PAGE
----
After a natural disaster, damaged water pipes can cause pressure to drop, possibly letting in contaminated ground water. The concern with the water is bacterial contamination. The most common offenders, shigella and salmonella, can cause severe diarrhea.  If not treated with antibiotics, these diseases can lead to life threatening dehydration. Here are some answers and tips for coping with water problems.

  • Disinfect tap water you use for anything, including for your pets. Boil it for at least ten minutes, or use chemicals: eight drops of chlorine bleach (without scent or other additives) or tincture of iodine per gallon. Let the water sit at least 10 minutes before drinking.
  • If you wash dishes in tap water, rinse them in extra-chlorinated water. Use about 15 drops of chlorine on the dishes to keep them clean until next use.
  • Showering or bathing in tap water is fine. If you cut yourself shaving, apply a disinfectant such as alcohol or antibiotic cream.


  • Without refrigeration, items such as fresh milk, custards and creamed foods, cream cheese, cheese spread and cottage cheese, hamburger, pork, fish and poultry spoil rapidly and should be discarded if they have been without cooling for several hours. Don't trust your sense of smell.
  • Clean out the refrigerator if power has been off for more than two days.  Throw away perishables. Wipe the interior with baking soda and water.
  • Fill your freezer with plastic jugs of water. A full freezer stays cold longer.
  • Keep the freezer door closed as much as possible. Foods will stay frozen longer.
  • Meats and solid items stay frozen longer than baked goods.
  • Refreezing partially thawed food is risky. Generally, if the foods still contain ice crystals, they're OK to re-freeze although their quality may suffer.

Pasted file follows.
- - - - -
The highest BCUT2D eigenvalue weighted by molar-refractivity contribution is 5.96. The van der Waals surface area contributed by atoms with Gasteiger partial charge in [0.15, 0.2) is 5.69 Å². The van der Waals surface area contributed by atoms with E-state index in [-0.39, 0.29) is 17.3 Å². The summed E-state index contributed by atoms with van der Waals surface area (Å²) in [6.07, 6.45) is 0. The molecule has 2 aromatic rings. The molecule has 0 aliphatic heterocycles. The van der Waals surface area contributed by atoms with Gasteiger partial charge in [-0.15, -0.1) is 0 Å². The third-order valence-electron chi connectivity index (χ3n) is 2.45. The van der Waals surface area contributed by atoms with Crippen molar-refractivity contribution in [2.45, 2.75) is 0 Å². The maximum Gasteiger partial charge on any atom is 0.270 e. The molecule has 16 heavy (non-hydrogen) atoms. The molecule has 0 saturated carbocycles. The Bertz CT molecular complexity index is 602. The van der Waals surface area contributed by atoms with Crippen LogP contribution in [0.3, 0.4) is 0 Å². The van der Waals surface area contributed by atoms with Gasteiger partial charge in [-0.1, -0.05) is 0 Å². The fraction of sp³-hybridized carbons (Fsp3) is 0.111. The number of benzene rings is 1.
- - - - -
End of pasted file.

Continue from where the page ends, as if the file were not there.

• Dry ice keeps food frozen for approximately 1 to 4 days.
  • Without air conditioning, food waste will start to smell rapidly. Use small plastic garbage bags; tie or seal and place in a larger bag or can outdoors.


A garage, carport or roofed patio would be an ideal spot for a temporary kitchen. This is what you'll need:

  • A surface to prepare food. A small table or improvised table.
  • A large cooler and bags of ice to keep food fresh. Buy only the amount of fresh food your family can consume in one meal. Rely on canned foods for safety's sake.
  • Use a charcoal or propane grill or a camp stove for cooking. Do not bring these grills inside; a fire could start or fumes could generate carbon monoxide poisoning.
  • Use kitchen cabinets or sturdy boxes for storage.
  • For lighting use fuel-based lanterns or candles.


  • Take down wet draperies and spread to dry.
  • Take furniture outside to dry, but don't put in the sun. Put under a covered patio or tarp.
  • Elevate wet upholstered furniture if it is resting on carpet.
  • Hang comforters and blankets out to dry.
  • Dry pillows outdoors, but not in direct sunlight.